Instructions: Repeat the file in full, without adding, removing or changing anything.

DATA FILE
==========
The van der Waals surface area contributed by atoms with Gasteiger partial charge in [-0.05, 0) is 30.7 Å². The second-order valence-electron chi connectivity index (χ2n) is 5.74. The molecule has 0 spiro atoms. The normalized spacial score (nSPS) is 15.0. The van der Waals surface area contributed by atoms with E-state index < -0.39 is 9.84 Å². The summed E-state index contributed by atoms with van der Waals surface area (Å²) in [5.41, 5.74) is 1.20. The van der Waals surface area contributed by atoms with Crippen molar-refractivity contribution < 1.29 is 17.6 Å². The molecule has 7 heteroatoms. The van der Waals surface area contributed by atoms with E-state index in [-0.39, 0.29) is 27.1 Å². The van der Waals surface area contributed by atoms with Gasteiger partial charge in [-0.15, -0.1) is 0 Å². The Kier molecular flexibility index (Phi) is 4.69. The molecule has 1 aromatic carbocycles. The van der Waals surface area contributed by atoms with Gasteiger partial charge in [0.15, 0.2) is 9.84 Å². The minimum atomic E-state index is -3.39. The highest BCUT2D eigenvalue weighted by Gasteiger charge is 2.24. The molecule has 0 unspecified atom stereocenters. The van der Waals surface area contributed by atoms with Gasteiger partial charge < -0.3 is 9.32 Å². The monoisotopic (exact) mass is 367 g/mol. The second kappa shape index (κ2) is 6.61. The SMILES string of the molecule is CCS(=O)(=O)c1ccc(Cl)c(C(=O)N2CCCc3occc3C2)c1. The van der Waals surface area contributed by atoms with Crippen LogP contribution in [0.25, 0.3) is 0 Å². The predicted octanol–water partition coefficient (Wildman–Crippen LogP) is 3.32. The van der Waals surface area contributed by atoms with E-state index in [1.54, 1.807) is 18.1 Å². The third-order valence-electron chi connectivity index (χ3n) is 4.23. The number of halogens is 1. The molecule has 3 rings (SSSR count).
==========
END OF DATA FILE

The van der Waals surface area contributed by atoms with Gasteiger partial charge in [-0.05, 0) is 30.7 Å². The second-order valence-electron chi connectivity index (χ2n) is 5.74. The molecule has 0 spiro atoms. The normalized spacial score (nSPS) is 15.0. The van der Waals surface area contributed by atoms with E-state index < -0.39 is 9.84 Å². The summed E-state index contributed by atoms with van der Waals surface area (Å²) in [5.41, 5.74) is 1.20. The van der Waals surface area contributed by atoms with Crippen molar-refractivity contribution < 1.29 is 17.6 Å². The molecule has 7 heteroatoms. The van der Waals surface area contributed by atoms with E-state index in [-0.39, 0.29) is 27.1 Å². The van der Waals surface area contributed by atoms with Gasteiger partial charge in [-0.15, -0.1) is 0 Å². The Kier molecular flexibility index (Phi) is 4.69. The molecule has 1 aromatic carbocycles. The van der Waals surface area contributed by atoms with Gasteiger partial charge in [0.15, 0.2) is 9.84 Å². The minimum atomic E-state index is -3.39. The highest BCUT2D eigenvalue weighted by Gasteiger charge is 2.24. The molecule has 0 unspecified atom stereocenters. The van der Waals surface area contributed by atoms with Gasteiger partial charge < -0.3 is 9.32 Å². The monoisotopic (exact) mass is 367 g/mol. The second kappa shape index (κ2) is 6.61. The SMILES string of the molecule is CCS(=O)(=O)c1ccc(Cl)c(C(=O)N2CCCc3occc3C2)c1. The van der Waals surface area contributed by atoms with Crippen LogP contribution in [0.25, 0.3) is 0 Å². The predicted octanol–water partition coefficient (Wildman–Crippen LogP) is 3.32. The van der Waals surface area contributed by atoms with E-state index in [1.54, 1.807) is 18.1 Å². The third-order valence-electron chi connectivity index (χ3n) is 4.23. The number of halogens is 1. The molecule has 3 rings (SSSR count).